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Agreement may slow applications

Members of the Splatsin and Sicamous councils sign a protocol agreement. - black press file photo
Members of the Splatsin and Sicamous councils sign a protocol agreement.
— image credit: black press file photo

Lachlan Labere

Black Press

Development and temporary use permit applicants may wait longer for approvals as a result of the recently-signed protocol agreement between the District of Sicamous and the Splatsin First Nation.

At a committee of the whole meeting, district community planner Mike Marrs stated staff is beginning to see the results of the June 20 agreement and have made collaboration with the band office a priority.

“We have done that with the last few projects that we’re dealing with. It will slow us down a bit… but I think it’s going to work well,” said Marrs.

“That will be hit and miss – it really will depend on what we have proceeding and where it’s located.”

He noted that he has one application for a temporary use permit where the band is seeking permission from the applicant to conduct some historical research on the subject property prior to permit approval.

Coun. Charlotte Hutchinson asked what rights the band has regarding private property.

Marrs, in response, said he understands where the band is coming from, that they have historical land claims that are important to them, and they want to have that input on those lands.

Regarding the TUP application, Marrs said the property already has a seasonal-use development on it.

“Frankly, they’ve been doing it for a number of years – they’re just getting around to legalizing what they’re doing.”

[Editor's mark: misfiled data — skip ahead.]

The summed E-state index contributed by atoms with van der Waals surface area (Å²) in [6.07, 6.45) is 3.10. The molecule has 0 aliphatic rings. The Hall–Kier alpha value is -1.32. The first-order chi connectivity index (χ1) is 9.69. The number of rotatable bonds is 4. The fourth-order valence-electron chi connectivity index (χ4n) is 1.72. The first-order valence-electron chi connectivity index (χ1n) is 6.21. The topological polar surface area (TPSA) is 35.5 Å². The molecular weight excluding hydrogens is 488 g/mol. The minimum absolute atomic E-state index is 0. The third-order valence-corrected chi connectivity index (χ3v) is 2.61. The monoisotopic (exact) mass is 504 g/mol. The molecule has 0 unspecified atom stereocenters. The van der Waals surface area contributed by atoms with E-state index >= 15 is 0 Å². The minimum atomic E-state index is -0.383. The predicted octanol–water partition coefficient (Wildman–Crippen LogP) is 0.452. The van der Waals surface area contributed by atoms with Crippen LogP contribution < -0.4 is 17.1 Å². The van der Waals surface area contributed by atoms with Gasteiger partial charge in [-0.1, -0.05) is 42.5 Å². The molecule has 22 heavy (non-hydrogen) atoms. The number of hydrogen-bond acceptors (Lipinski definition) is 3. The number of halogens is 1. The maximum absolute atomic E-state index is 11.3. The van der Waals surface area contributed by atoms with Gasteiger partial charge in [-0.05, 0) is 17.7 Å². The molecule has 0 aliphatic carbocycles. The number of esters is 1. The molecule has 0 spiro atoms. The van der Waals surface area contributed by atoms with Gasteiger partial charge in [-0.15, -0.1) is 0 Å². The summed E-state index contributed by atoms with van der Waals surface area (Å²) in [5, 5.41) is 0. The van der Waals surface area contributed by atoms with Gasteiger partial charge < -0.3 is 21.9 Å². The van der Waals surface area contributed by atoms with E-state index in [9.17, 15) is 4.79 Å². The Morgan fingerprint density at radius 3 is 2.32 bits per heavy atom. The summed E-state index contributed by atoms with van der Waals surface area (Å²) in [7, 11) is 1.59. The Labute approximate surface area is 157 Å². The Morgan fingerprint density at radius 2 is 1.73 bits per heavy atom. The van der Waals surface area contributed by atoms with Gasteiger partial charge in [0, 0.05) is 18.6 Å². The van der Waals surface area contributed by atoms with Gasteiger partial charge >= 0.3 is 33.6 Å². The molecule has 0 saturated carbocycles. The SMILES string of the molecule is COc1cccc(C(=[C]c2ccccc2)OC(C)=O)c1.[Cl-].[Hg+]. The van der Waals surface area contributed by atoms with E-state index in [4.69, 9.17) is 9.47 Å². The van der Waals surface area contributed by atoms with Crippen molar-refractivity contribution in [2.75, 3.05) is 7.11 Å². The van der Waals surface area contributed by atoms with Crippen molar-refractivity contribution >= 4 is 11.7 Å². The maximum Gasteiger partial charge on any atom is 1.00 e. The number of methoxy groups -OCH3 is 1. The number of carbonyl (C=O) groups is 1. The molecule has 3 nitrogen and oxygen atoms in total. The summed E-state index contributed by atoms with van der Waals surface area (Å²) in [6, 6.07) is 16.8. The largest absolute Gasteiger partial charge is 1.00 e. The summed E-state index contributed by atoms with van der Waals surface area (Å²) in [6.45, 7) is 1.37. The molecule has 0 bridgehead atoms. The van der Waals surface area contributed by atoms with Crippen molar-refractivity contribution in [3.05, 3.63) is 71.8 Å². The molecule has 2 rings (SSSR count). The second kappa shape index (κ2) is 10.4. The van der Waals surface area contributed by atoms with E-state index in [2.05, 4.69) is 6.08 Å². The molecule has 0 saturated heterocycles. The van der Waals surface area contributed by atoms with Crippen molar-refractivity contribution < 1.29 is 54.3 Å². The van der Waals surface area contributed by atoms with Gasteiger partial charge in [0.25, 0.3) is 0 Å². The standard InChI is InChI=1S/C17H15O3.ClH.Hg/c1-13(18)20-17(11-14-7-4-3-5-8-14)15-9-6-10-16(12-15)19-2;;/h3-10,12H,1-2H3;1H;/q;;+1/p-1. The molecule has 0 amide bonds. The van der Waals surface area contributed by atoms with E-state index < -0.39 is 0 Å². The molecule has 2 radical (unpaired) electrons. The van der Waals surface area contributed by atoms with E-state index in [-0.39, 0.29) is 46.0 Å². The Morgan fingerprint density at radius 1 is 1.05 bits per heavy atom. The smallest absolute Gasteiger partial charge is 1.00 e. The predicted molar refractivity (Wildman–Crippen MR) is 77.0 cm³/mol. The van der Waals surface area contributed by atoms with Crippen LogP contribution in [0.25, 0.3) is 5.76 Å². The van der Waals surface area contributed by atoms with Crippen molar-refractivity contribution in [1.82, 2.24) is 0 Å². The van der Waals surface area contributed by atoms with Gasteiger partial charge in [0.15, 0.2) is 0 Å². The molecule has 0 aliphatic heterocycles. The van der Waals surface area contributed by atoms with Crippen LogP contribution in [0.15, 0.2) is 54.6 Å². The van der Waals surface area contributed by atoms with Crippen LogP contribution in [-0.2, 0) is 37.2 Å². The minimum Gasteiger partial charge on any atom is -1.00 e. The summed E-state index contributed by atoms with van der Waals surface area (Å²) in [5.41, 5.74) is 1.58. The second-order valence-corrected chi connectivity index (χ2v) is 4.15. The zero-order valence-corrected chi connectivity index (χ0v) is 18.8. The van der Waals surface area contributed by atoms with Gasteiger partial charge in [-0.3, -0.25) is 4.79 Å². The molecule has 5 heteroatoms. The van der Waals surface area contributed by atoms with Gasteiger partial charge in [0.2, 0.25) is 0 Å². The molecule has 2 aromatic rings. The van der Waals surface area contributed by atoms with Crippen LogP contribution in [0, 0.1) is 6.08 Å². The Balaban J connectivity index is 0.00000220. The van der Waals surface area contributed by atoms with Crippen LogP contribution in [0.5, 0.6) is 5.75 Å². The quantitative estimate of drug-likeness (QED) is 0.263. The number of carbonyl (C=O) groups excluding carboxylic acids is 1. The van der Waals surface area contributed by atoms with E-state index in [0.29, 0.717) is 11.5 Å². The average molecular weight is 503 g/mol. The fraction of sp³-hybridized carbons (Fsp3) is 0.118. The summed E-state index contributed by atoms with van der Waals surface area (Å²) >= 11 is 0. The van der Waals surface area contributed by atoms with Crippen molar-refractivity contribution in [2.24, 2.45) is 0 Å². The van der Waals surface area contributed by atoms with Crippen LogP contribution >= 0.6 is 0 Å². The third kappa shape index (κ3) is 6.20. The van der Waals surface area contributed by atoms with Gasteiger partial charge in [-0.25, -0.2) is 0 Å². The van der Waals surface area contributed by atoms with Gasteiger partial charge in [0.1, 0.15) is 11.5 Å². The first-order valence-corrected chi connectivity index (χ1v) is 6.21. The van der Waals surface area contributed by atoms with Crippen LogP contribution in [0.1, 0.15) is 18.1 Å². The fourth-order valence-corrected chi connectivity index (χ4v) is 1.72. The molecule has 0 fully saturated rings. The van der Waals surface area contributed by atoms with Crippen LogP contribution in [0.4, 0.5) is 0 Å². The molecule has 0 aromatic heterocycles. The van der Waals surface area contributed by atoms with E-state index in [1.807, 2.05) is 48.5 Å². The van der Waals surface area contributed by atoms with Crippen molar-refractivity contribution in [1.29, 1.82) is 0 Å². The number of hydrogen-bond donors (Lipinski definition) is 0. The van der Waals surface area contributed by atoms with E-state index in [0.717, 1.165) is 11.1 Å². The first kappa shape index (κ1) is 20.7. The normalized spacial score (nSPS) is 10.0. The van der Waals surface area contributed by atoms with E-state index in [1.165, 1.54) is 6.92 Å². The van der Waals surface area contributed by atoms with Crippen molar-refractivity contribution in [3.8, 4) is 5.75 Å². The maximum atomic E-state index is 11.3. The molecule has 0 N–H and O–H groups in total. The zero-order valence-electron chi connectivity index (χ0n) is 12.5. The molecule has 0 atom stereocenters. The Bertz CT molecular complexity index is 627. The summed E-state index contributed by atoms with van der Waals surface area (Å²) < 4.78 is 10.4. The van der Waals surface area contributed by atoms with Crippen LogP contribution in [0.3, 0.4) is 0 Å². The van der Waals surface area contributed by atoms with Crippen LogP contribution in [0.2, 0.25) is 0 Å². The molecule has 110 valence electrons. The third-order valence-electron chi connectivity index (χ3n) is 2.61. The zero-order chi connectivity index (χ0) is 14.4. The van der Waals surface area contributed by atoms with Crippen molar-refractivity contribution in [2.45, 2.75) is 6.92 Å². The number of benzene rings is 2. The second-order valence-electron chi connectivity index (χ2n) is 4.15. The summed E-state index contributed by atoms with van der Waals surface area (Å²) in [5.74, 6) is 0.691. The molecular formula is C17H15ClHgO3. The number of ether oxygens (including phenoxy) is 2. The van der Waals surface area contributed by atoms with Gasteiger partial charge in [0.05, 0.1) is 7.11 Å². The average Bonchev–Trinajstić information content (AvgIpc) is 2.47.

“We agreed to keep each other in the loop. How far can this go?” pressed Hutchinson, to which Marrs replied it could get quite complicated.

Regardless, Marrs said he is supportive of the agreement, as is Coun. Terry Rysz.

“I think this is still a proactive way to eliminate historical resistance that we’ve had with First Nations,” said Rysz.

Mayor Darrell Trouton said the agreement also speaks to signatories not holding up each other’s business, and argued that referrals to the Splatsin be treated as referrals to other government agencies in terms of specified response times.

“If they find something else, maybe then they have jurisdiction to hold us up a little bit,” said Trouton.

“But, ultimately, I think we should take the stand that we give everybody a reasonable amount of time with a timeline and, if they don’t respond, they need to know we’ll be moving forward.”

Marrs said he agrees, and that this is what is typically done.

However, with the protocol agreement, Marrs suggested meetings between district staff and their counterparts at the band office are in order to discuss the handling of smaller or existing applications.

“I certainly can see new developments having to go through the more extensive review with them,” said Marrs.

“But existing projects or any existing work that’s been through the process prior to – and I’m thinking in particular of Old Town Bay – I do have some concern there.”

 

 

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